• To state the obvious, air quality is appalling, affecting everyone, everywhere, all the time.   It’s just always grey and overcast unless it rains, in which case its only overcast.  Everyone knows this and the Chinese will I’m sure attack this problem with the force and scale that they’ve build a new industrial economy.

I’m going back to China in November with the Mayor so I’m going to get a second chance to experience China.  It should be interesting to see the place after the initial shock has worn off.

Here’s what the trip looked like in pictures.

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If you’re going to spend 14 hours on a plane, this is will you want to do it:  Cathay Pacific Business Class.  First Class “seats” are bigger than many hotel rooms I’ve stayed in.

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Command Center.  Dozens and dozens of movies, a Barko lounger seat, always-on-call room service…

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I flew to Hong Kong, then Shanghai, then Beijing on the way there.  We’re taxing on the Hong Kong runway here.

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All big international airports are pretty much the same.  This is Hong Kong and notice  what the lady is doing while on the moving sidewalk:  reading her phone.

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Bullet train from Shanghai airport to downtown Shanghai.  301 kph = 180mph

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I was in Shanghai for about 24 hours.  This is the view of the skyscrapers along the Huang River at night between rain storms.

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Same area from my hotel .  No sun was seen during my 24 h0urs.

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This is the “Knowledge Community” technology park in Shanghai.  Very cool.

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CEO Richard Tan and I pose in front of a map of their nearby properties.  Each of those little green squares to the right of my head represent huge buildings — commercial, residential, academic and retail.

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Room at the Waldorf in Shanghai.  Nice, very nice.

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There’s something comforting about being greeted when you walk into the bathroom:  light automatically comes on and the toilet seat raises, beckoning one to the throne.

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Settle into the heated seat and peruse the cleansing options.  Seat’s heated, newspaper is delivered.  This is good.  Wait!  What’s that red “emergency button”?  What kind of emergency are we talking about here?  Less than confidence building…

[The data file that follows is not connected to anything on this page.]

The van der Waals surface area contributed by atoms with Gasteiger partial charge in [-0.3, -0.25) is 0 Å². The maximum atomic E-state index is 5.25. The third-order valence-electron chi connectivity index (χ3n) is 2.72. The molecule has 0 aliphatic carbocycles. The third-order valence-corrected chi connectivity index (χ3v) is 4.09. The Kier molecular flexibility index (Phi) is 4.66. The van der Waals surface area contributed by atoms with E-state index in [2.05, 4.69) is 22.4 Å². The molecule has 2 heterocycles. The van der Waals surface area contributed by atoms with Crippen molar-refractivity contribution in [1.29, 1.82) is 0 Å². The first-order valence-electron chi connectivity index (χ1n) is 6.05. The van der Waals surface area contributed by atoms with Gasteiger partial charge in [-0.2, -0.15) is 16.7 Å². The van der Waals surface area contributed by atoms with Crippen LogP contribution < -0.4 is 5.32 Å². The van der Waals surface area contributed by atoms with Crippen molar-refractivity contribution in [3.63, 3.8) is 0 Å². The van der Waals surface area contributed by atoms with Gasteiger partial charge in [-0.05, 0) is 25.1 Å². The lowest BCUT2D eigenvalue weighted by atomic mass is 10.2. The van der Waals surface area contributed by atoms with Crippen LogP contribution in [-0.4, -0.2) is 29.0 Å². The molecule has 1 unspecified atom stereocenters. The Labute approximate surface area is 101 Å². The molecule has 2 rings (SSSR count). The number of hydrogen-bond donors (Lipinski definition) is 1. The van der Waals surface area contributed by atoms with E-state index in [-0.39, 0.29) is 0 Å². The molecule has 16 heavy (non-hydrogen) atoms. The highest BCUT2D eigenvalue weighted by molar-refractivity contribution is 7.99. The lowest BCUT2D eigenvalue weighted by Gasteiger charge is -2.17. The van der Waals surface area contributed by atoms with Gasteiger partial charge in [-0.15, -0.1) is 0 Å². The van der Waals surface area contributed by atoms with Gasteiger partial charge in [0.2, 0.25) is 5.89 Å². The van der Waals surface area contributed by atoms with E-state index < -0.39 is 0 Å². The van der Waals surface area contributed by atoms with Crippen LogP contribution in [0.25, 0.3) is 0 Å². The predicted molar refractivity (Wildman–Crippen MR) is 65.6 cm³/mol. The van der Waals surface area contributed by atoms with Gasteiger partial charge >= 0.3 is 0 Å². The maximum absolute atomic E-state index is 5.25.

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Starbucks are the same, except outlet is different and you need a local cell phone to get on the wi-fi.

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This is the biggest rent-a-bike stand I’ve seen so far.   Scale baby, scale.

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Parks are in fact used by everyone as central community gathering places with all kinds of groups activities; here its  Tai Chi.

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John Zane from the American Chamber of Commerce/Beijing took care of me and accompanied me to various meetings.

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My kind of conference room — the offices of Azure International are in a converted Chinese restaurant in the middle of a public park.

 

 

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Lobby of the Waldorf/Beijing.   I got the feeling that she was always watching me…

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Across the street from the hotel is the world’s largest Apple store.  Three+ floors.

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Because the Waldorf is located in the very center of Beijing, close to all  the tourist attractions, there were lots of malls and stores for Chinese and foreign tourists.  Best deal I found?  $32,000 U S Dollars for a pair of green shoes.  And no, they don’t come with a Hyundai.

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Shopping malls look pretty familiar, no matter where one is.  Jurassic Park anyone?

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Not far away from Tourist Central, one comes across an outdoor Chinese food court …

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With a full range of delicacies.   I wasn’t brave or hungry enough to sample the local fare.

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I did eat in a non-tourist restaurant a couple blocks away.  I know they don’t get many white guys dressed in a suit as everyone kept looking at me and then laughing.  I wonder at what?

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Menu had this popular dish.  Picture really helps.  No, I didn’t get this one, but did order something that I didn’t recognize and was pretty good.  Took me a while to eat, though, as only chop sticks were provided:)

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I literally only had a couple of hours to try and find the “real” Beijing.  This a narrow lane/alley called a Hutong.  Crossing guard was obviously on his lunch hour.

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And another

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Lots and lots of small electric bikes and motorcycles.  This one seems to have the optional luxurious passenger seat option.

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This is a typical traffic sign/signal in Beijing.  Go figure.

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Chinese division of Walmart

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Boulevard in Beijing.

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On the way into Tienanmen Square.  South Entrance to the Forbidden City is on the right.  This shot was on a Thursday afternoon.

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Tienanmen Square is the largest public square in China.  The world?  Lots of security at all entry points.